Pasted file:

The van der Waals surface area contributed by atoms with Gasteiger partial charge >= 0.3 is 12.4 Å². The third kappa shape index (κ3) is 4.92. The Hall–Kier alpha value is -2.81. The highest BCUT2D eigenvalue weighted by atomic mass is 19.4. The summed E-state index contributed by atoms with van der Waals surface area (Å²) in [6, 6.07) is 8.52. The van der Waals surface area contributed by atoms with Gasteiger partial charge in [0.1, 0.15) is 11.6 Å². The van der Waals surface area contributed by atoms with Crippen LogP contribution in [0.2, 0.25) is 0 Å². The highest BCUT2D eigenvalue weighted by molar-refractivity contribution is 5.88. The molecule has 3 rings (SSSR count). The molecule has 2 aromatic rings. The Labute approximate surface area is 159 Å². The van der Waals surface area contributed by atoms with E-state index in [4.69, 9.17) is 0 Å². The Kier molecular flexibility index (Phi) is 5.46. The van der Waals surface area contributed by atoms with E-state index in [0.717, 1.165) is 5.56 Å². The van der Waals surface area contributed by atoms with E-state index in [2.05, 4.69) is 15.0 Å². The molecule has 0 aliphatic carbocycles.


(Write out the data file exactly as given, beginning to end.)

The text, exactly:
The van der Waals surface area contributed by atoms with Gasteiger partial charge >= 0.3 is 12.4 Å². The third kappa shape index (κ3) is 4.92. The Hall–Kier alpha value is -2.81. The highest BCUT2D eigenvalue weighted by atomic mass is 19.4. The summed E-state index contributed by atoms with van der Waals surface area (Å²) in [6, 6.07) is 8.52. The van der Waals surface area contributed by atoms with Gasteiger partial charge in [0.1, 0.15) is 11.6 Å². The van der Waals surface area contributed by atoms with Crippen LogP contribution in [0.2, 0.25) is 0 Å². The highest BCUT2D eigenvalue weighted by molar-refractivity contribution is 5.88. The molecule has 3 rings (SSSR count). The molecule has 2 aromatic rings. The Labute approximate surface area is 159 Å². The van der Waals surface area contributed by atoms with E-state index in [4.69, 9.17) is 0 Å². The Kier molecular flexibility index (Phi) is 5.46. The van der Waals surface area contributed by atoms with E-state index in [0.717, 1.165) is 5.56 Å². The van der Waals surface area contributed by atoms with E-state index in [2.05, 4.69) is 15.0 Å². The molecule has 0 aliphatic carbocycles.